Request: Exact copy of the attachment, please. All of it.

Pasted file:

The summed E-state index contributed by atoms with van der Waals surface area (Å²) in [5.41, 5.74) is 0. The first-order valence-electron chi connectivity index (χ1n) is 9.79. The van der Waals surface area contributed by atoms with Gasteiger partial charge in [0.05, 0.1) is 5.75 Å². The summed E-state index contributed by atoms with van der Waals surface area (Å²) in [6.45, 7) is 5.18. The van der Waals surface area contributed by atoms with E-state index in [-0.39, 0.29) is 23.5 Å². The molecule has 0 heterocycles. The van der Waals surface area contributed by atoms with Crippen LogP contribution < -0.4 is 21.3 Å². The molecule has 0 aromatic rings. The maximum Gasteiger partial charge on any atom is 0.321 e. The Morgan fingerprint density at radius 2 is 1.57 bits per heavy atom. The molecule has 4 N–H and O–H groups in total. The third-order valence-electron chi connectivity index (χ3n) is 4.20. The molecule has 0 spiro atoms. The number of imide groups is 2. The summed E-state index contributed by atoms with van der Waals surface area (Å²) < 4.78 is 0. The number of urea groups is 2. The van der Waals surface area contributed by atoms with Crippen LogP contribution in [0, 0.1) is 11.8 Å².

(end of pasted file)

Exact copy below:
The summed E-state index contributed by atoms with van der Waals surface area (Å²) in [5.41, 5.74) is 0. The first-order valence-electron chi connectivity index (χ1n) is 9.79. The van der Waals surface area contributed by atoms with Gasteiger partial charge in [0.05, 0.1) is 5.75 Å². The summed E-state index contributed by atoms with van der Waals surface area (Å²) in [6.45, 7) is 5.18. The van der Waals surface area contributed by atoms with E-state index in [-0.39, 0.29) is 23.5 Å². The molecule has 0 heterocycles. The van der Waals surface area contributed by atoms with Crippen LogP contribution < -0.4 is 21.3 Å². The molecule has 0 aromatic rings. The maximum Gasteiger partial charge on any atom is 0.321 e. The Morgan fingerprint density at radius 2 is 1.57 bits per heavy atom. The molecule has 4 N–H and O–H groups in total. The third-order valence-electron chi connectivity index (χ3n) is 4.20. The molecule has 0 spiro atoms. The number of imide groups is 2. The summed E-state index contributed by atoms with van der Waals surface area (Å²) < 4.78 is 0. The number of urea groups is 2. The van der Waals surface area contributed by atoms with Crippen LogP contribution in [0, 0.1) is 11.8 Å².